Not to be defeated by the jet lag we headed straight out to soak up as much culture as possible. First up was the city temples and the Grand Palace, outside which you have to leave your shoes before you can enter. In the surrounding streets I was amused to see rows of market stalls selling worn shoes, which I can only assume have been pinched from outside the temples!
Next up was the Khao San Road to try our hands at bartering and to stop for a couple of Thai beers, but it's literally impossible to sit still for two minutes without being hassled to buy some piece of tat (I'm good for wooden croaking frogs, beaded bracelets and croched hats, thanks.) The offer of 'fish massage' was intriguing but I'm a little bit too squeamish, I think!
The jet lag did eventually catch up with us the following day, when we couldn't sleep all night but then didn't wake up until 1pm. So we took a stroll around the weekend market at Chatuchuk, eyeing up the bewildering array of street food (only for the brave or initiated, I think!) and then resting our weary bodies with an hour's foot and shoulder massage, all for the princely sum of about four quid.
On our final day in Thailand we left the city behind to do a day trip to Ayuthaya, the old Siamese capital to take in the old temple ruins. I was fascinated to see baby elephants being used to give tourists tours of the area. We even had our photo taken sitting on a baby elephant's knee! It was scary and thrilling being so close to a huge wild animal, but in hindsight, so sad to see the elephants being made to do tricks, getting into poses for the tourists' delight - not wild at all really and probably drugged to avoid risk of the animals hurting anyone...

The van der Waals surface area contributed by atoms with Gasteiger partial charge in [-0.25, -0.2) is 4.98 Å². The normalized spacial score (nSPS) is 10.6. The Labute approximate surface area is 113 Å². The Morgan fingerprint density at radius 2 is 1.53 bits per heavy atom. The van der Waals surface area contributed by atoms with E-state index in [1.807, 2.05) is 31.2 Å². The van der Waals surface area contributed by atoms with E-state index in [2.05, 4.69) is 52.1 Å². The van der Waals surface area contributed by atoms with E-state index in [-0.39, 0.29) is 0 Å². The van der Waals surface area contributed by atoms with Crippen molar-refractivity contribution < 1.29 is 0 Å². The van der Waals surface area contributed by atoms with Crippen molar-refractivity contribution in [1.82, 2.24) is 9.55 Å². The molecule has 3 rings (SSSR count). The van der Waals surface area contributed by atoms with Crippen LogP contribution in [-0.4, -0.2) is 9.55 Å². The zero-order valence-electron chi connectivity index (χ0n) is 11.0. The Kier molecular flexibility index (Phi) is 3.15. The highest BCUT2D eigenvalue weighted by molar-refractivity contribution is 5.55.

The train to the Cambodian border was an interesting experience: six hours trundling through rural Thailand and some lovely snapshots of local culture from the windows. We seemed to be the only Westerners on board, so we had no idea what was going on when the train apparently hit something on the track and we stopped in the middle of nowhere in the blistering heat. No one appeared to speak any English either, so we were relieved when the train shuddered back into motion within an hour or so. The border crossing itself was suprisingly quick and easy, and the journey to Siem Reap was altogether pleasant, albeit a sweaty one on a coach sans air conditioning.
My next post to you will be from Angkor Wat - a sight we've been really looking forward to seeing.
Sarah & Kev xx